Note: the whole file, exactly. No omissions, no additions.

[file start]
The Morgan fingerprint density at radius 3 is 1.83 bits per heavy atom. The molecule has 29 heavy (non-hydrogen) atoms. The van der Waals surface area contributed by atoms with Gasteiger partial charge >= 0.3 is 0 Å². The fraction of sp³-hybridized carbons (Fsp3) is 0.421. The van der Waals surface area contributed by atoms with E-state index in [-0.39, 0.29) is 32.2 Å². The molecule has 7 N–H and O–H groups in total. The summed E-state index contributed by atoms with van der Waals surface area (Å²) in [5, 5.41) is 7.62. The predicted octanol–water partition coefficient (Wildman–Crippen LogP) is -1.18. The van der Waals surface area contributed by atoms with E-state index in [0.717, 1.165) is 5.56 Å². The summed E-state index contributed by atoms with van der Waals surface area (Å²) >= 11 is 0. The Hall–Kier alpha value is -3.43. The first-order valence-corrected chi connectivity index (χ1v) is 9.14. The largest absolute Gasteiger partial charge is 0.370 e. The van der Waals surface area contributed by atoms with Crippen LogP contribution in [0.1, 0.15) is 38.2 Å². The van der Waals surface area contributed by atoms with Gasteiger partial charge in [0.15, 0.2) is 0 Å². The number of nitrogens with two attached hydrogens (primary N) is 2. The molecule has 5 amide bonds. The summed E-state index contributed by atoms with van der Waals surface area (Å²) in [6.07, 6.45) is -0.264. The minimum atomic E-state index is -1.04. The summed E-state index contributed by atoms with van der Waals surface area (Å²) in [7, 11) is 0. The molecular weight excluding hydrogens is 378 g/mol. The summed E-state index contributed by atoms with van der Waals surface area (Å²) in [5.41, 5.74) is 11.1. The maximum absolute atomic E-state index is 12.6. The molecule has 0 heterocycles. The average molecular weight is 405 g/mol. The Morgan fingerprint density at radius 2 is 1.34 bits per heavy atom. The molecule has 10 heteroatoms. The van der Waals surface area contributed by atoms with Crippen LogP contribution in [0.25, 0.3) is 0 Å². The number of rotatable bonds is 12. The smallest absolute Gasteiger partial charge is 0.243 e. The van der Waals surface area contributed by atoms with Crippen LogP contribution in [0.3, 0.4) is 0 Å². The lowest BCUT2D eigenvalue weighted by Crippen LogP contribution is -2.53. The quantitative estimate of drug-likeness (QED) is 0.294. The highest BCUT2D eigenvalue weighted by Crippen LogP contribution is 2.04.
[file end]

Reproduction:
The Morgan fingerprint density at radius 3 is 1.83 bits per heavy atom. The molecule has 29 heavy (non-hydrogen) atoms. The van der Waals surface area contributed by atoms with Gasteiger partial charge >= 0.3 is 0 Å². The fraction of sp³-hybridized carbons (Fsp3) is 0.421. The van der Waals surface area contributed by atoms with E-state index in [-0.39, 0.29) is 32.2 Å². The molecule has 7 N–H and O–H groups in total. The summed E-state index contributed by atoms with van der Waals surface area (Å²) in [5, 5.41) is 7.62. The predicted octanol–water partition coefficient (Wildman–Crippen LogP) is -1.18. The van der Waals surface area contributed by atoms with E-state index in [0.717, 1.165) is 5.56 Å². The summed E-state index contributed by atoms with van der Waals surface area (Å²) >= 11 is 0. The Hall–Kier alpha value is -3.43. The first-order valence-corrected chi connectivity index (χ1v) is 9.14. The largest absolute Gasteiger partial charge is 0.370 e. The van der Waals surface area contributed by atoms with Crippen LogP contribution in [0.1, 0.15) is 38.2 Å². The van der Waals surface area contributed by atoms with Gasteiger partial charge in [0.15, 0.2) is 0 Å². The number of nitrogens with two attached hydrogens (primary N) is 2. The molecule has 5 amide bonds. The summed E-state index contributed by atoms with van der Waals surface area (Å²) in [6.07, 6.45) is -0.264. The minimum atomic E-state index is -1.04. The summed E-state index contributed by atoms with van der Waals surface area (Å²) in [7, 11) is 0. The molecular weight excluding hydrogens is 378 g/mol. The summed E-state index contributed by atoms with van der Waals surface area (Å²) in [5.41, 5.74) is 11.1. The maximum absolute atomic E-state index is 12.6. The molecule has 0 heterocycles. The average molecular weight is 405 g/mol. The Morgan fingerprint density at radius 2 is 1.34 bits per heavy atom. The molecule has 10 heteroatoms. The van der Waals surface area contributed by atoms with Crippen LogP contribution in [0.25, 0.3) is 0 Å². The number of rotatable bonds is 12. The smallest absolute Gasteiger partial charge is 0.243 e. The van der Waals surface area contributed by atoms with Crippen LogP contribution in [0.3, 0.4) is 0 Å². The lowest BCUT2D eigenvalue weighted by Crippen LogP contribution is -2.53. The quantitative estimate of drug-likeness (QED) is 0.294. The highest BCUT2D eigenvalue weighted by Crippen LogP contribution is 2.04.